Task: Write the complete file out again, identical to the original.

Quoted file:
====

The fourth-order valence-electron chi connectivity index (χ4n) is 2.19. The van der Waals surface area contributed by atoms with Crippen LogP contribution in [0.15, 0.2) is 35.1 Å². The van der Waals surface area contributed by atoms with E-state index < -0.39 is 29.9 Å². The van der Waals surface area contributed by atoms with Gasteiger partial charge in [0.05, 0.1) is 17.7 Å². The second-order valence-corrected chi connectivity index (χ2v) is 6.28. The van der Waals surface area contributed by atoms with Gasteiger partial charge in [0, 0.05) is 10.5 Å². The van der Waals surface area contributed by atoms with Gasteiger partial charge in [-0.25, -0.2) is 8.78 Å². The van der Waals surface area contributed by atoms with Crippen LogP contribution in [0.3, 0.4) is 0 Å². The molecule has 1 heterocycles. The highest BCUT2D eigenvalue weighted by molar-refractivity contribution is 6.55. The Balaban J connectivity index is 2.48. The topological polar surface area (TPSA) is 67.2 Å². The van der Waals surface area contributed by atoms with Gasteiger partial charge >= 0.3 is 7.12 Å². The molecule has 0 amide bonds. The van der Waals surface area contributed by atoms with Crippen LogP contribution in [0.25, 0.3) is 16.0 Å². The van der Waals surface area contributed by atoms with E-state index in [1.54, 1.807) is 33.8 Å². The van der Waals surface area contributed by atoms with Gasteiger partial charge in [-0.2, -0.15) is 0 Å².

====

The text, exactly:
The fourth-order valence-electron chi connectivity index (χ4n) is 2.19. The van der Waals surface area contributed by atoms with Crippen LogP contribution in [0.15, 0.2) is 35.1 Å². The van der Waals surface area contributed by atoms with E-state index < -0.39 is 29.9 Å². The van der Waals surface area contributed by atoms with Gasteiger partial charge in [0.05, 0.1) is 17.7 Å². The second-order valence-corrected chi connectivity index (χ2v) is 6.28. The van der Waals surface area contributed by atoms with Gasteiger partial charge in [0, 0.05) is 10.5 Å². The van der Waals surface area contributed by atoms with Gasteiger partial charge in [-0.25, -0.2) is 8.78 Å². The van der Waals surface area contributed by atoms with Crippen LogP contribution in [0.3, 0.4) is 0 Å². The molecule has 1 heterocycles. The highest BCUT2D eigenvalue weighted by molar-refractivity contribution is 6.55. The Balaban J connectivity index is 2.48. The topological polar surface area (TPSA) is 67.2 Å². The van der Waals surface area contributed by atoms with Gasteiger partial charge >= 0.3 is 7.12 Å². The molecule has 0 amide bonds. The van der Waals surface area contributed by atoms with Crippen LogP contribution in [0.25, 0.3) is 16.0 Å². The van der Waals surface area contributed by atoms with E-state index in [1.54, 1.807) is 33.8 Å². The van der Waals surface area contributed by atoms with Gasteiger partial charge in [-0.2, -0.15) is 0 Å².